The scandal surrounding the former president of the International Monetary Found (IMF), Dominique Strauss Kahn, made the headlines of a lot of newspapers. It is not our task to judge him, except to say that he has the right to the presumption of innocence. Of course, should he be found guilty, DSK must suffer the consequences. The fall of DSK also means that a change of policy is possible within the ranks of the IMF. The ongoing trial against the French economist means that he won’t be able to run for president in his native country. The scandal shook the Socialist Party (PS) to the core, even though recent polls suggest that François Hollande, the former general secretary of the party, would defeat the incumbent president if elections were held today. It remains to be seen whether the socialists can cope with the moral implications of the scandal, and whether they will still stand by their former candidate, should things take a turn for the worse. DSK’s fall from grace also has wider implications regarding the state of European social democracy. In the person of the French economist, the European Left has lost an experienced politician, who, with his expertise and sense of purpose, possessed all the qualities to resurrect the moribund social democracy. Not since Tony Blair had the European Left such a good chance to renew itself and to find a way back from the abyss. Alas, this opportunity seems to be slipping away now. At the start of the 21st century, the European Left, which dominated the political scene, had to realize that the pursuance of welfare politics has become untenable. The implementation of a series of economic measures was necessary to prevent the economy from slowing down. But the cutbacks in healthcare, the reduction of wages and the raising of the retirement age proved to be unpopular in traditional working class areas. The fact is that, either because of a lack of consensus or out of sheer cowardice, the European Left failed to implement much needed structural reforms. DSK seemed like the perfect choice to see through this process. His expertise and vision at the helm of the IMF may have saved the world from a total economic collapse. Since last week everything has changed. But the European Left cannot give up its determination to renew itself, to carry on the reform process, and to answer people’s needs.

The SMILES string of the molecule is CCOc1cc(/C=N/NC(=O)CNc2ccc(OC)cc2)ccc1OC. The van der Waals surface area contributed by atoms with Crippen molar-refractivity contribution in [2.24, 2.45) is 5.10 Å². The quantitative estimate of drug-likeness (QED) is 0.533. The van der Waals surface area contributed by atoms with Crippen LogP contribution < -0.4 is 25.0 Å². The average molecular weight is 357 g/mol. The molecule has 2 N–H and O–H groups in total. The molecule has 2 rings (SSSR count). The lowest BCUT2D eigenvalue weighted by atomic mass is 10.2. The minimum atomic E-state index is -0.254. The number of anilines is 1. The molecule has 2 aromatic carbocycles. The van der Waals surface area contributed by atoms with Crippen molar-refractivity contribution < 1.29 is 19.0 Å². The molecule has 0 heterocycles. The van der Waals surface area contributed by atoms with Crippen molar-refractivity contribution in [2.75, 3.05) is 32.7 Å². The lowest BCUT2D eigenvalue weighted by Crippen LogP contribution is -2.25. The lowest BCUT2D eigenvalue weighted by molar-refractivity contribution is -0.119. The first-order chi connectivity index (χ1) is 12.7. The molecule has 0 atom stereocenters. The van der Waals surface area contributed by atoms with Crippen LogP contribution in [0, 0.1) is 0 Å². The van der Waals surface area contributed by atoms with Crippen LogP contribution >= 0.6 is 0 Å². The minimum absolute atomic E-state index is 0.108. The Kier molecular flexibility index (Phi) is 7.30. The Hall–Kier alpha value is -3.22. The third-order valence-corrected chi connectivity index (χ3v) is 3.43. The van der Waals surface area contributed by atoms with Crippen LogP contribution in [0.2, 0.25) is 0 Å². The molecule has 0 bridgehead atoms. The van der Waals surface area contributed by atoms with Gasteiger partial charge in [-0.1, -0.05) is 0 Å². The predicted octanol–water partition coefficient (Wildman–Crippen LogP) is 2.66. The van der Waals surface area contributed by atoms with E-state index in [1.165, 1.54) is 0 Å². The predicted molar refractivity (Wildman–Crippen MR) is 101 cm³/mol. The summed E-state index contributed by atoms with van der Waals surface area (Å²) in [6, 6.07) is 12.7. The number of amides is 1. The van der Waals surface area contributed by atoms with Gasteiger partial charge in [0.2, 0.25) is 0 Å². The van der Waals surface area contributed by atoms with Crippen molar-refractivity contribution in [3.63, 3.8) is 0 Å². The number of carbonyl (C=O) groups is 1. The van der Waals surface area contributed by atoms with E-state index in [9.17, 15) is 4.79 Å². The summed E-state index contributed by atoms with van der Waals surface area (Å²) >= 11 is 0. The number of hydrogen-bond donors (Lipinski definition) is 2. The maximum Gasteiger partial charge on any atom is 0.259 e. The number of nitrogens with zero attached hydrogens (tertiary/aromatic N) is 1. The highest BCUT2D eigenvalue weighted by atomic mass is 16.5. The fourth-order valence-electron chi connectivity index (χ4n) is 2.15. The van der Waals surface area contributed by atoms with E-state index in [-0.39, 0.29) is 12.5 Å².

Editorial, www.freehungary.hu, May 24. 2011.
Last Updated on Thursday, 02 June 2011 09:07